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Dave Coster's Fishing Dairy - November 2018

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Dave Coster's Fishing Dairy - November 2018

I normally like to fish the Upper River Witham at this time of the year, but my local stretches badly needed a proper flush through to clear some of the weed and put some colour in the water. So, while waiting for the rains to come, I decided to continue exploring the Match Lake at Woodland Waters after enjoying such a fish packed October on the venue.

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It was a lot colder early November and I had a feeling the fishing would be a lot harder, so I set out well equipped with plenty of worms, which normally help to activate lethargic cold-water fish. There was a bitterly cold Easterly wind, so I picked a sheltered area where the water is deep close in. I planned to fish the long pole at full depth, nailing baits like maggots, casters and segments of worm hard on the bottom. I set up a 1g pole float with an olivette as bulk and three number 11 shot spread out below. My trace line was quite light at 0.10mm with a size 18 medium wire hook, relying on a forgiving number 4 pole elastic through the top two sections of my pole.

The plan was to feed dark balls of groundbait, laced with plenty of chopped worms and casters, along with a smattering of micro pellets. The latter I thought might help if I needed to switch to a pellet on the hook, if small fish proved to be a problem.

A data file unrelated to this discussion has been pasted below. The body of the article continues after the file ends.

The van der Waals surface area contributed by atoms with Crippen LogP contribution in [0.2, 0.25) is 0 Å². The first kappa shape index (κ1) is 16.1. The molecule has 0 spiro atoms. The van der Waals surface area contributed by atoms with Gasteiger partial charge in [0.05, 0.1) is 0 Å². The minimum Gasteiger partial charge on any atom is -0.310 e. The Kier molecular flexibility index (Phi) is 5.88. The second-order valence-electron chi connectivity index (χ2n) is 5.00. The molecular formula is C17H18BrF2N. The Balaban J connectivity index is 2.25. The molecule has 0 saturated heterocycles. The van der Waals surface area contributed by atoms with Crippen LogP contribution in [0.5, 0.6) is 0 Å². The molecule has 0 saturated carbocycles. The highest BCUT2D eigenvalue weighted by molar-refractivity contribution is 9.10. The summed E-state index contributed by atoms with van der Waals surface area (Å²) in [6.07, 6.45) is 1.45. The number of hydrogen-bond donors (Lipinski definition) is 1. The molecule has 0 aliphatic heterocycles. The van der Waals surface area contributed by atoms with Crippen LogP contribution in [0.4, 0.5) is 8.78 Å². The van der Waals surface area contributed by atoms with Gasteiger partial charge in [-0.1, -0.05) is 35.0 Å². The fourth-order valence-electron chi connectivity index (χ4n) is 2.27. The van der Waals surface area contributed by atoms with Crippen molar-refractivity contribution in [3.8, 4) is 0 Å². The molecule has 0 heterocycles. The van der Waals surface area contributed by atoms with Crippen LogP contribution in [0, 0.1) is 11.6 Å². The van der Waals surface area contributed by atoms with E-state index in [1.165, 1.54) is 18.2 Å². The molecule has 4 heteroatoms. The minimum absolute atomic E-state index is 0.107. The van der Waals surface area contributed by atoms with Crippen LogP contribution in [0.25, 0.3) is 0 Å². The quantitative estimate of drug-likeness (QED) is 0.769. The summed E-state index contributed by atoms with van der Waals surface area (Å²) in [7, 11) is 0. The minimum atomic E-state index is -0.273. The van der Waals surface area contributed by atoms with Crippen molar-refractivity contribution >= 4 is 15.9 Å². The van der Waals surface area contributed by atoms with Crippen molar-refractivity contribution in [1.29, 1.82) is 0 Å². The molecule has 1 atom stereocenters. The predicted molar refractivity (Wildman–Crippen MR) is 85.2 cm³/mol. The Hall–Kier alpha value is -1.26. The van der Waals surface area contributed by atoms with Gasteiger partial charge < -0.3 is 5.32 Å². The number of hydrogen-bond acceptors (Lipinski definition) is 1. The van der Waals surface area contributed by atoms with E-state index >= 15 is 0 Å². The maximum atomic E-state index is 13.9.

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As it turned out, I needn’t have worried about small fish because it took ages to get a bite! Suddenly the venue had changed, nobody seemed to be catching and boy, was it cold. I kept flicking a few casters out with a catapult to try and encourage some interest, but for the first hour and a half all I got was a couple of what I call ghost bites, because I didn’t connect with anything.

I tried adjusting my rig, so my hook bait was an extra couple of inches over-depth and kept experimenting with maggots, casters and pieces of worm. Finally, a small segment of worm resulted in a proper bite and my pole elastic stretched out a long way as a ponderous fish ploughed about in the depths. It took a while to get the fish up on such light gear and when I did eventually get it in my landing net, it was a decent sized bream.